Theater Around The Bay: An Interview With Colin Johnson

In honor of STICKY ICKY, opening May 23rd, we’re interviewing writer/director Colin Johnson about this latest joint.

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Give us your elevator pitch for yourself- WHO IS Colin Johnson?

CJ: It depends on how long I had in the elevator. If we went all the way to the top floor, I feel I’d have enough time to do an interpretative dance displaying my many passions for film, theater, storytelling, writing, directing, performing and editing, and my experience with many notable enterprises, including SF Olympians, SF Playground, SF Fringe, SF Shotz, San Diego and New York Comic-Con, Image Comics and Awesome Theater. The dance would be tasteful but provocative; informative but challenging. If we were only going up one floor, I’d just reach my hand out and say, “come with me if you wanna have a great time making some weird art”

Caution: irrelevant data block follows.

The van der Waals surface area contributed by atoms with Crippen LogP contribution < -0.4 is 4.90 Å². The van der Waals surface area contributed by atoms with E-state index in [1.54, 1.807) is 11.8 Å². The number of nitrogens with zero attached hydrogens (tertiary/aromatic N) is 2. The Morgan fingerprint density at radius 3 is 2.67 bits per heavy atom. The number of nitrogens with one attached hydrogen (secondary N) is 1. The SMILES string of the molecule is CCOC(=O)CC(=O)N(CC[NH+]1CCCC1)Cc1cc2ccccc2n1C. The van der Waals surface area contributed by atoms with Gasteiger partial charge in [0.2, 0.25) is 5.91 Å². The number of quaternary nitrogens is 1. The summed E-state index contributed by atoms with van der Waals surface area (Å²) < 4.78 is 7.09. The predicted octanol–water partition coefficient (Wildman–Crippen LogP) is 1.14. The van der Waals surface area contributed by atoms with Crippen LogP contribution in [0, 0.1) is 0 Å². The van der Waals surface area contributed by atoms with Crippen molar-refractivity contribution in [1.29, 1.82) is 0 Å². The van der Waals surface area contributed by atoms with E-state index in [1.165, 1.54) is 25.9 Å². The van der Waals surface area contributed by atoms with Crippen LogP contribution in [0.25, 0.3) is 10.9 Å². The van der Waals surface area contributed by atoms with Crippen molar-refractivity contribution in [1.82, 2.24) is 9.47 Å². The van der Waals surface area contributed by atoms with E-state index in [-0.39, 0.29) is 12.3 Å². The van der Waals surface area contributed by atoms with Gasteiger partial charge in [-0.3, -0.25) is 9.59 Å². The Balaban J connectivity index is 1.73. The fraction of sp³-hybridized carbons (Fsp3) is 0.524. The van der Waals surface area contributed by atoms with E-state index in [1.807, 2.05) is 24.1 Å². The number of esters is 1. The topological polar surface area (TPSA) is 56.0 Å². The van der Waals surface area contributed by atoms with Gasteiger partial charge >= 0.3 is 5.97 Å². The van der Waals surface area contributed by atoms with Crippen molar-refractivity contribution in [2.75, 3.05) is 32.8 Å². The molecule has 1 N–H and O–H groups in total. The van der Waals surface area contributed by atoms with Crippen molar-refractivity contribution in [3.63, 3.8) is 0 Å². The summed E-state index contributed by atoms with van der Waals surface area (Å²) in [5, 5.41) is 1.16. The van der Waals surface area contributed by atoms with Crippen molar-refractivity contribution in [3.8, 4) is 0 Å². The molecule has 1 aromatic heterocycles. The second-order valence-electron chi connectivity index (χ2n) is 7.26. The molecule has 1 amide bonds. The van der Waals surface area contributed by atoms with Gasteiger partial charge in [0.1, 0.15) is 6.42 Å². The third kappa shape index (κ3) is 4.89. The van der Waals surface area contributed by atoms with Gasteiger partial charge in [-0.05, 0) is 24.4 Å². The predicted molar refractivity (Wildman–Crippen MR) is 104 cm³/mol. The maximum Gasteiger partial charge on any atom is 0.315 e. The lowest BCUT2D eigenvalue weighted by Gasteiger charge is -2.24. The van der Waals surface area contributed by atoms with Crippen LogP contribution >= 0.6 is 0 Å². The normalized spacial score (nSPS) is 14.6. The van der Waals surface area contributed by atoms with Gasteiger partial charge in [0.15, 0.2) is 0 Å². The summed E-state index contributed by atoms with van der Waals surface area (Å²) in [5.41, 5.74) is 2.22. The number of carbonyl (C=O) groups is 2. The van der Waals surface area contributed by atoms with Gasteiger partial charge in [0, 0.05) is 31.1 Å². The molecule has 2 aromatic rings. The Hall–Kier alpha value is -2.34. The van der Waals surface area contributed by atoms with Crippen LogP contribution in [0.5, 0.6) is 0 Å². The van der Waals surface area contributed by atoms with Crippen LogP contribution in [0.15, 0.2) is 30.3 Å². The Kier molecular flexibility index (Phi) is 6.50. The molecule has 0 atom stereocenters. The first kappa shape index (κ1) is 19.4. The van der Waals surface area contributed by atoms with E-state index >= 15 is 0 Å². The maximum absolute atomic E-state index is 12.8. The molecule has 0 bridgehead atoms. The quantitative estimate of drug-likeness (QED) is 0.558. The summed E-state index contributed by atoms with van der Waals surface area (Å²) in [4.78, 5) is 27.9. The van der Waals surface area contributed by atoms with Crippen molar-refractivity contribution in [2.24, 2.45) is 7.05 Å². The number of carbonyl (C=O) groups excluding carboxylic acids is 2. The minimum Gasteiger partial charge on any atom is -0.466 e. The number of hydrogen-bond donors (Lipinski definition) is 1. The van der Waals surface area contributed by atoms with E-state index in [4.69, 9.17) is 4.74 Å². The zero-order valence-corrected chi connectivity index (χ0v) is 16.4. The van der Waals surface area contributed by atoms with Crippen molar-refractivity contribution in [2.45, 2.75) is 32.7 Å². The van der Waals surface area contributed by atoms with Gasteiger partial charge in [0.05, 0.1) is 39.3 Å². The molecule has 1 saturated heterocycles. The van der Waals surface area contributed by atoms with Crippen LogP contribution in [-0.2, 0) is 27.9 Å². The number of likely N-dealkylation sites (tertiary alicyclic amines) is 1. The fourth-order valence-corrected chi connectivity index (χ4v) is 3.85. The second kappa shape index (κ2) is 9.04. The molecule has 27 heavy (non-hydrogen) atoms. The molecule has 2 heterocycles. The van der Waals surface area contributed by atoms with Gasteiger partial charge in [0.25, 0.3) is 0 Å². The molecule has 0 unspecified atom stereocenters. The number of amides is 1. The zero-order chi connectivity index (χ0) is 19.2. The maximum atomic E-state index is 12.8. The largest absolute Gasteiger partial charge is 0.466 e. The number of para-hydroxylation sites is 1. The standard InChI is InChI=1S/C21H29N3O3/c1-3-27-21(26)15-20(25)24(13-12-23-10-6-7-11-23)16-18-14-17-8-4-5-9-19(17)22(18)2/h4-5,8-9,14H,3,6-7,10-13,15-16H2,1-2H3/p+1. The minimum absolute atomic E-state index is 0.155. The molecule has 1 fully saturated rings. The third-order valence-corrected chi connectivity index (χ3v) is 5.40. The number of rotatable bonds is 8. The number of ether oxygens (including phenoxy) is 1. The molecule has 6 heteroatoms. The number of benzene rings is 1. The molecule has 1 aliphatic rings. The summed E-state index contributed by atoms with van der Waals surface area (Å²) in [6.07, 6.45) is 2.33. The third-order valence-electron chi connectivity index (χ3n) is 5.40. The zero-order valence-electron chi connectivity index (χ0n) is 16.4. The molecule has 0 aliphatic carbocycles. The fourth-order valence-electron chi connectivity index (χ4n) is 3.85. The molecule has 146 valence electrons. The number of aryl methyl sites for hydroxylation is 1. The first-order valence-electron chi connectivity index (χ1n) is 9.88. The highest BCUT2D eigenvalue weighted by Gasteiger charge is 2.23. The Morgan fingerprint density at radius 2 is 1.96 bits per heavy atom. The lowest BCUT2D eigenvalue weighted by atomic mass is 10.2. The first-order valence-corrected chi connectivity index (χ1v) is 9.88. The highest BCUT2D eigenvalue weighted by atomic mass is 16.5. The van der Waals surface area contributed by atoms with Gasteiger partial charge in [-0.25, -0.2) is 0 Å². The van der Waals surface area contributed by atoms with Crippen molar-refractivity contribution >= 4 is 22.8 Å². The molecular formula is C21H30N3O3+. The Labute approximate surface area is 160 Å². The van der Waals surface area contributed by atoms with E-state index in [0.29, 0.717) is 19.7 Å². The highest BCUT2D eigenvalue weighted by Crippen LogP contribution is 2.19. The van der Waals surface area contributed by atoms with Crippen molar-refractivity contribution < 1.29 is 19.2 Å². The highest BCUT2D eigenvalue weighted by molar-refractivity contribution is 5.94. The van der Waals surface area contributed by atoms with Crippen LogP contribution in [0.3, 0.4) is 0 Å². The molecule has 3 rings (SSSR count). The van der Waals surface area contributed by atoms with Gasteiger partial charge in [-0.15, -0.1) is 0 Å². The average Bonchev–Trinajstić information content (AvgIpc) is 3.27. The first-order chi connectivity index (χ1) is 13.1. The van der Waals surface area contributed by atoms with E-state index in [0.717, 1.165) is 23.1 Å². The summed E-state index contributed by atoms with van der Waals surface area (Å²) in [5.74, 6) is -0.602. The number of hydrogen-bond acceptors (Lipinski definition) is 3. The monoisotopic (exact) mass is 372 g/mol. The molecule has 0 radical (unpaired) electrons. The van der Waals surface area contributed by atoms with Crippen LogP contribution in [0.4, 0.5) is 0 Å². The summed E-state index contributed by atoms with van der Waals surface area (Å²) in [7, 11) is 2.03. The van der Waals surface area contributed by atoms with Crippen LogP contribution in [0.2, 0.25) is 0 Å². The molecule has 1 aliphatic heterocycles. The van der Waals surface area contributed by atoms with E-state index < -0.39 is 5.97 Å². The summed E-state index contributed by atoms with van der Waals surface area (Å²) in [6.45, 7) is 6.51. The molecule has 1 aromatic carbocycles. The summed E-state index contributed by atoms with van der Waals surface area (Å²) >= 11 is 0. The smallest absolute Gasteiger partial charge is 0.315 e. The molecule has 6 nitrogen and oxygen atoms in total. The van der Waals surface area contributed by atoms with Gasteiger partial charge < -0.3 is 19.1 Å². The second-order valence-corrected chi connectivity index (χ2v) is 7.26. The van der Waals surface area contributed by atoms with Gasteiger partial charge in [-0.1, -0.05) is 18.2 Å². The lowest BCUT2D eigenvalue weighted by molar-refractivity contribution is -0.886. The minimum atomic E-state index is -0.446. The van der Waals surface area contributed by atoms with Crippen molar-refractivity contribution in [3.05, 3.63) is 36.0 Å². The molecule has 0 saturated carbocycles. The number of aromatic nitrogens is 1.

And this isn’t your first time at Theater Pub, is it?

CJ: I have been playing with the good folks at TP for the past three years or so. Or maybe 4. When was the last Pint-Sized at Cafe Royale? That was when I started. I’ve done like 5 or 6 shows in various capacities.

What keeps you coming back?